Forget clubs. Real “cave men” in China actually used complex tools as far back as 170,000 years ago, a new study says.
The ancient artefacts recently found at an archaeological site in China show that the relatively sophisticated tool technology emerged in East Asia much earlier than previously thought, challenging the idea that such advanced tool-making was introduced into Asia from the west.
Previously, archaeological records in China had suggested a jump from relatively primitive tools to relatively advanced ones, leading to the suggestion that the more advanced techniques had arrived via migration.
However, analyses of 2,273 stone artefacts from China’s Guanyindong Cave revealed 45 examples of so-called “mode III” craftsmanship – the transitional phase between the various techniques. Light-dating techniques aged them at 80,000 to 170,000 years old, or contemporary to mode III technology in the west.
Such tools – dubbed the “Swiss Army knife” of prehistoric tools – were efficient and durable, indispensable to a hunter-gatherer society in which a broken spear point could mean certain death at the claws or jaws of a predator.
The mode III tools are known as “Levallois” cores, named after a Paris suburb where tools made with this method were first discovered. “To our knowledge, this is the earliest evidence of Levallois technology in east Asia,” the study said.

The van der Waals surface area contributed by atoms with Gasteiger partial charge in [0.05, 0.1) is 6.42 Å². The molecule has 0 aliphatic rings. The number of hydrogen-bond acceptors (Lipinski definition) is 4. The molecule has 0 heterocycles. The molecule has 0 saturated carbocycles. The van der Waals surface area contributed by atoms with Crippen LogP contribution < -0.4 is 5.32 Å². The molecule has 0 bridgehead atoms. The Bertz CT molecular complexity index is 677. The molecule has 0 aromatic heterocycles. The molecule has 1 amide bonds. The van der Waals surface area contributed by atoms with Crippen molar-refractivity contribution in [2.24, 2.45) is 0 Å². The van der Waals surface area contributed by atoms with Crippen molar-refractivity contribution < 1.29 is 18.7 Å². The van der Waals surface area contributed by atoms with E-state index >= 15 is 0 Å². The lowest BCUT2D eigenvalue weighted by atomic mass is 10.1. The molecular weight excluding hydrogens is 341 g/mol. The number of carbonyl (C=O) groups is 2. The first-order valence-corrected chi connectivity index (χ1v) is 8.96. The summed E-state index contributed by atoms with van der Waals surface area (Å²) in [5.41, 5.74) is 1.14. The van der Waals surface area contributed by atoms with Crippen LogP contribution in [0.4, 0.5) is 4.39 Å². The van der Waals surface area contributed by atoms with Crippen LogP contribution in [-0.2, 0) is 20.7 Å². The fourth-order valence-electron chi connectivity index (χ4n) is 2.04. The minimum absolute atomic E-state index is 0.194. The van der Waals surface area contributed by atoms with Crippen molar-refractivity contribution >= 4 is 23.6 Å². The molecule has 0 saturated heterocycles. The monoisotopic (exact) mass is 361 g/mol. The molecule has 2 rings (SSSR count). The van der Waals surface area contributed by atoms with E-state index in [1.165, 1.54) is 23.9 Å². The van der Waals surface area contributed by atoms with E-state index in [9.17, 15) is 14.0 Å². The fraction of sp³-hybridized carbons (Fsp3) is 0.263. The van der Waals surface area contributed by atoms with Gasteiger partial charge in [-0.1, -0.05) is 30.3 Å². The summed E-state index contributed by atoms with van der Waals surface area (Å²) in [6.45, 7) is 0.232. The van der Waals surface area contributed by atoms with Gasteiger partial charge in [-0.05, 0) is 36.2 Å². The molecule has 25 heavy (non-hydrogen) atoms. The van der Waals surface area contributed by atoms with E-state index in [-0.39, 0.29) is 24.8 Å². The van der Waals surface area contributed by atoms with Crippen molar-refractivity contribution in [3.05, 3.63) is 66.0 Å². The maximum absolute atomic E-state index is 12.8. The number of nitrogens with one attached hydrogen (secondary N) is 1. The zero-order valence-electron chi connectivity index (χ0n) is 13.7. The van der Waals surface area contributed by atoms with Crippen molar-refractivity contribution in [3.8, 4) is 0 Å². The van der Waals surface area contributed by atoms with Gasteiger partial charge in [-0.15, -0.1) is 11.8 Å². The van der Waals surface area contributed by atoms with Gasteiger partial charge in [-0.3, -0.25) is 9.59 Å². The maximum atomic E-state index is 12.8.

Made by chipping flakes off a stone so that the flakes themselves become the tools, Levallois tools are considered to be a “middle stage” in the development of stone tool technology, Archaeology magazine reported.
These tools are the result of a set of very specific steps of chipping a piece of stone to create similar-size tools suitable to be shaped for a variety of purposes, according to Smithsonian magazine.
“It used to be thought that Levallois cores came to China relatively recently with modern humans,” said Ben Marwick, an University of Washington anthropologist and one of the study’s co-authors, in a statement. “Our work reveals the complexity and adaptability of people there that is equivalent to elsewhere in the world. It shows the diversity of the human experience.”
Several different species of humans lived on Earth at this time, including modern ones like us, according to the Smithsonian. But scientists haven’t found any human bones from where these tools were discovered, so they don’t know which species of human made these tools.
“Hopefully our study will lead to new excavations and more detailed studies in this region,” said study co-author Bo Li of Australia’s University of Wollongong in a statement. “There are many caves in this region that are perfect for the preservation of tools and fossils, but there haven’t been many digs.
“If we can find a human fossil – or the fossil of a different species – then we can then understand more about who made these tools and what the origin of the technique is,” Li said.
The study was published Monday in the peer-reviewed British journal Nature.